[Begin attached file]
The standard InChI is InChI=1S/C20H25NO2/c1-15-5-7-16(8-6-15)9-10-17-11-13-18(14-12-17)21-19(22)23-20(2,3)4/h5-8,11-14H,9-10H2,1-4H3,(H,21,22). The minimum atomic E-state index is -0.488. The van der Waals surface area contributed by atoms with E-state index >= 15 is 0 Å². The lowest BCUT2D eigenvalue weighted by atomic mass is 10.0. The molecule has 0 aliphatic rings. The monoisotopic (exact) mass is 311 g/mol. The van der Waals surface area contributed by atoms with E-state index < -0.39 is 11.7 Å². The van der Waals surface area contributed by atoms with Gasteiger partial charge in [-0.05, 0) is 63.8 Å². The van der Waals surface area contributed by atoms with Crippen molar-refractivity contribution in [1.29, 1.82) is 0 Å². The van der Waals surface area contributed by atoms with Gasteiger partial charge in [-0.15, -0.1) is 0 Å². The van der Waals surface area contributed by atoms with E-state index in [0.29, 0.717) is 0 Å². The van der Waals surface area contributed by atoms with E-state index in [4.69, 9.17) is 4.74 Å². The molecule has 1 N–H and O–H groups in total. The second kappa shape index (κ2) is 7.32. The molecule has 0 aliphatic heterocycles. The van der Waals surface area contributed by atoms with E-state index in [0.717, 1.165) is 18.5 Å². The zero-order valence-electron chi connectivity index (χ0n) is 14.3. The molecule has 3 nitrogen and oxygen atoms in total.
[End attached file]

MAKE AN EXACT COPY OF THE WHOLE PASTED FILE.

The standard InChI is InChI=1S/C20H25NO2/c1-15-5-7-16(8-6-15)9-10-17-11-13-18(14-12-17)21-19(22)23-20(2,3)4/h5-8,11-14H,9-10H2,1-4H3,(H,21,22). The minimum atomic E-state index is -0.488. The van der Waals surface area contributed by atoms with E-state index >= 15 is 0 Å². The lowest BCUT2D eigenvalue weighted by atomic mass is 10.0. The molecule has 0 aliphatic rings. The monoisotopic (exact) mass is 311 g/mol. The van der Waals surface area contributed by atoms with E-state index < -0.39 is 11.7 Å². The van der Waals surface area contributed by atoms with Gasteiger partial charge in [-0.05, 0) is 63.8 Å². The van der Waals surface area contributed by atoms with Crippen molar-refractivity contribution in [1.29, 1.82) is 0 Å². The van der Waals surface area contributed by atoms with Gasteiger partial charge in [-0.15, -0.1) is 0 Å². The van der Waals surface area contributed by atoms with E-state index in [0.29, 0.717) is 0 Å². The van der Waals surface area contributed by atoms with E-state index in [4.69, 9.17) is 4.74 Å². The molecule has 1 N–H and O–H groups in total. The second kappa shape index (κ2) is 7.32. The molecule has 0 aliphatic heterocycles. The van der Waals surface area contributed by atoms with E-state index in [0.717, 1.165) is 18.5 Å². The zero-order valence-electron chi connectivity index (χ0n) is 14.3. The molecule has 3 nitrogen and oxygen atoms in total.